Falls result in fatalities because of the intensity of an impact after the fall. In fact, even those who survive falls may end up facing very challenging medical conditions for the rest of their lives. A fall has the potential of causing serious concussions, brain injuries or severe problems to the body’s internal organs. These injuries can lead to a coma, permanent disabilities or even death.
A NIOSH study found out that about 25 percent of fatalities caused by falls were from small heights of about six to ten feet fall off a ladder. Therefore, one doesn’t have to fall from a five storey building or more to sustain serious life-threatening injuries. Being able to get up or survive after a fall is a very rare exception that only happens to the lucky few.
No minimum height rule.
It’s critical to understand the no minimum height rule. There are no exceptions for allowing workers to work in dangerous environments where there is a fall hazard without the necessary fall protection solutions or machine guarding needs. Most of the construction sites have no basic rules for exceptions as is the case with manufacturing floors.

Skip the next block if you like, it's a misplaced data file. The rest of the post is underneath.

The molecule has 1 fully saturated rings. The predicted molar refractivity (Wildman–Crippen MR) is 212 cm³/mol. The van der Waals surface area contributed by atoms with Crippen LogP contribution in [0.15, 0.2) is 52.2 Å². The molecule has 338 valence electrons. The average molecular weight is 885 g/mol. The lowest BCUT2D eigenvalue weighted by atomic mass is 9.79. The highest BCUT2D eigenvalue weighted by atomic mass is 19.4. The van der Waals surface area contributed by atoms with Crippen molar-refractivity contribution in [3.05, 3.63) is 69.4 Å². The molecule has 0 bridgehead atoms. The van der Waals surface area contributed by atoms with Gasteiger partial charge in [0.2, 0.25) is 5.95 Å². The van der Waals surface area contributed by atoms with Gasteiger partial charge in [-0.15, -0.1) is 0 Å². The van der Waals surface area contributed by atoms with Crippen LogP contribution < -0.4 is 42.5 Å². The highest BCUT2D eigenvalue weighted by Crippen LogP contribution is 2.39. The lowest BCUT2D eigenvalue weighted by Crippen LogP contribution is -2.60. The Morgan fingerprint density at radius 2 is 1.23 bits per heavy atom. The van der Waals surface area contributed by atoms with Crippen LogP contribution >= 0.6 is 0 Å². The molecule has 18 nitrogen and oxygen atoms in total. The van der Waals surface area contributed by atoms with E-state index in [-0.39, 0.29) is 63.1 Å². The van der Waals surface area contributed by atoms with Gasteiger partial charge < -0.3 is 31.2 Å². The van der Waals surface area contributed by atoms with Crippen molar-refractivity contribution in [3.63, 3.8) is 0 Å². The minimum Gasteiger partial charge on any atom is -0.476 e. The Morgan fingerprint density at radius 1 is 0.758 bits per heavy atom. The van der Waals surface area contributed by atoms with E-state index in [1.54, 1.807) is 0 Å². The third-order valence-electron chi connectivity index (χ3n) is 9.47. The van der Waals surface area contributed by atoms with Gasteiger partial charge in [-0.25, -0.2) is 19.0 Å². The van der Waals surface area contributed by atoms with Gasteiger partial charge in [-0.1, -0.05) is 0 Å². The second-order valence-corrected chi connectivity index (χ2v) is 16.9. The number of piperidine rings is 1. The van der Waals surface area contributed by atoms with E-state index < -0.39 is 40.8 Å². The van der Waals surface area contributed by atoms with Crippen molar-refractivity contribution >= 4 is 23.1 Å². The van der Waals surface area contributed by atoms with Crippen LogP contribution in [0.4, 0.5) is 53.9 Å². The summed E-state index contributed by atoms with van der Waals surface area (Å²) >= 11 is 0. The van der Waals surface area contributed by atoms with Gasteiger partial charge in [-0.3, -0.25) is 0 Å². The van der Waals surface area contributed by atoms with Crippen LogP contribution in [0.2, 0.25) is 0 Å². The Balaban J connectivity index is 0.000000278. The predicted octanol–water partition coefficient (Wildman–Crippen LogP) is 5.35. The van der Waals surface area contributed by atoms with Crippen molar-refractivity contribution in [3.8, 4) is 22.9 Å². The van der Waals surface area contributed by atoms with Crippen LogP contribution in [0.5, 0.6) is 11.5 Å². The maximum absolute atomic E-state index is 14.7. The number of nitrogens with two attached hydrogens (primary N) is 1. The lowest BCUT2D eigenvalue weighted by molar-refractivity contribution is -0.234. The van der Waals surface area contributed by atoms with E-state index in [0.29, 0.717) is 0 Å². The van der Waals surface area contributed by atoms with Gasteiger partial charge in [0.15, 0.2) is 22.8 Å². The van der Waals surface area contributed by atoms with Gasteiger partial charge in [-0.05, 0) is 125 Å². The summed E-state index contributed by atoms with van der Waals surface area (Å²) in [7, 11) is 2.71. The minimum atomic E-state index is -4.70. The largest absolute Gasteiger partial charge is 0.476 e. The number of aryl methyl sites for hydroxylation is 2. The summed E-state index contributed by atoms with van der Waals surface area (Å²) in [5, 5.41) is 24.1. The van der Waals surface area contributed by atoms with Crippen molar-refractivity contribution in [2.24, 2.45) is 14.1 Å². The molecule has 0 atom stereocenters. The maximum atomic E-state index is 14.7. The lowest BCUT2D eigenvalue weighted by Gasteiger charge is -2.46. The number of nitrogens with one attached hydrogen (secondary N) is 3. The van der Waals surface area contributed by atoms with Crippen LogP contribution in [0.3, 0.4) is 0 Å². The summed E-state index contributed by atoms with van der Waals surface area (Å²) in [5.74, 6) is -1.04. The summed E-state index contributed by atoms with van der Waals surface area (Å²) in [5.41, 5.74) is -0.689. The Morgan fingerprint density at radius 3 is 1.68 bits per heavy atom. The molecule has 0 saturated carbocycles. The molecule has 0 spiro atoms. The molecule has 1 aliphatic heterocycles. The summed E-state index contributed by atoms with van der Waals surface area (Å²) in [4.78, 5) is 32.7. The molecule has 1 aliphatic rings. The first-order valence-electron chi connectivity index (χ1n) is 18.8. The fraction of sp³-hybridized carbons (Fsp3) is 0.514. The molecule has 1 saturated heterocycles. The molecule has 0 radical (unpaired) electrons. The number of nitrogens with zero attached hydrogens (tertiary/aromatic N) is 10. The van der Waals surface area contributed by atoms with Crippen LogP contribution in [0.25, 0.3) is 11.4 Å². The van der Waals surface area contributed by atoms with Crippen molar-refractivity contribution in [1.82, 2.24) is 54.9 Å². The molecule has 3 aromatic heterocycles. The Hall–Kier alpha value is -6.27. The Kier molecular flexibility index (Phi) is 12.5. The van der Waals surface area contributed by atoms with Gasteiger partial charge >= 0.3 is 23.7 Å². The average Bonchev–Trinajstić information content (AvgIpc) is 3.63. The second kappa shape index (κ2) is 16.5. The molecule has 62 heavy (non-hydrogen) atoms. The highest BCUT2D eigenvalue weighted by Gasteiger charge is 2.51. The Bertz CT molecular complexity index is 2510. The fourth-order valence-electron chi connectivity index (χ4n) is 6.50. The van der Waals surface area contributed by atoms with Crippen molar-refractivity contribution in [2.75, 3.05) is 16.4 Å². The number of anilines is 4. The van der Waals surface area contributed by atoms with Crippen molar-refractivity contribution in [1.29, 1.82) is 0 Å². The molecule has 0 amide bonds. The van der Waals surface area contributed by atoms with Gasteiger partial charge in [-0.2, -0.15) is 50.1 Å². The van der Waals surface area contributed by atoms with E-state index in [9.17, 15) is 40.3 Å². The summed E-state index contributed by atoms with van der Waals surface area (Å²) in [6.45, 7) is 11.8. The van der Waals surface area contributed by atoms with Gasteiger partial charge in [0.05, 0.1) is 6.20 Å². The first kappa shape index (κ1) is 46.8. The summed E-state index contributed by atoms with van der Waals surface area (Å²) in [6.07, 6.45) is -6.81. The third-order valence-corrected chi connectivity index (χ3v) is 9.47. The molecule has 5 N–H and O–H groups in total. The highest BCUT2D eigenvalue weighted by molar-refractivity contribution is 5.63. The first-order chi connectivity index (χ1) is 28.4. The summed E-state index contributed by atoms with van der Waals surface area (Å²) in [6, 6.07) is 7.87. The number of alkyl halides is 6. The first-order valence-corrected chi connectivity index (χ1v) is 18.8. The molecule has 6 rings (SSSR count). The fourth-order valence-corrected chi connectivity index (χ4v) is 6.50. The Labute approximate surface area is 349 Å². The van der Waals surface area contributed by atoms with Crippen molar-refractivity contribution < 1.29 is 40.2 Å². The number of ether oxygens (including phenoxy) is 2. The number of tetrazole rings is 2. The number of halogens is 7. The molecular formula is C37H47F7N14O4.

It’s easier to recognize a fall hazard in a manufacturing plant and erect or install a permanent railing as a safety measure. But in a construction workplace that does dynamic, recognizing such a hazard is quite tricky, and thus workers need to be protected at all times.
The immediate reaction after a fall is dialing emergency numbers like 911 for help, people scrambling around to save the injured while others watch in disbelief. In such panicky moments, people might react in such a manner that puts them and others in danger because they are reacting without thinking clearly about what just happened.
Machine operators may leave running machines unattended to, and dash for safety and friends or colleagues may take unsafe measures to try and save an injured worker. These moments are very critical because they can predispose other workers to the same fall exposure that just encountered a colleague at the workplace. Shortly after, there will be the notification on whether the fall was fatal or not.
Depending on the details from the doctor, there are workers who may not be able to return to the same job ever again because they’re traumatized. In other words, a single workplace fall can be devastating to the supervisors, friends, family members and colleagues at work for a long period. A fall can be life-changing to the victims and the survivors as well.
Marriages fall apart, people lose livelihoods, and physiological issues creep in whenever someone gets involved in a fall. There needs to be the willingness and vigilance to learn and adhere to the set standard rules or regulations. Management of various workplaces ought to ensure workplace inspections are conducted on a regular basis to confirm whether processes and equipment comply with the OSHA requirements and other industry regulations.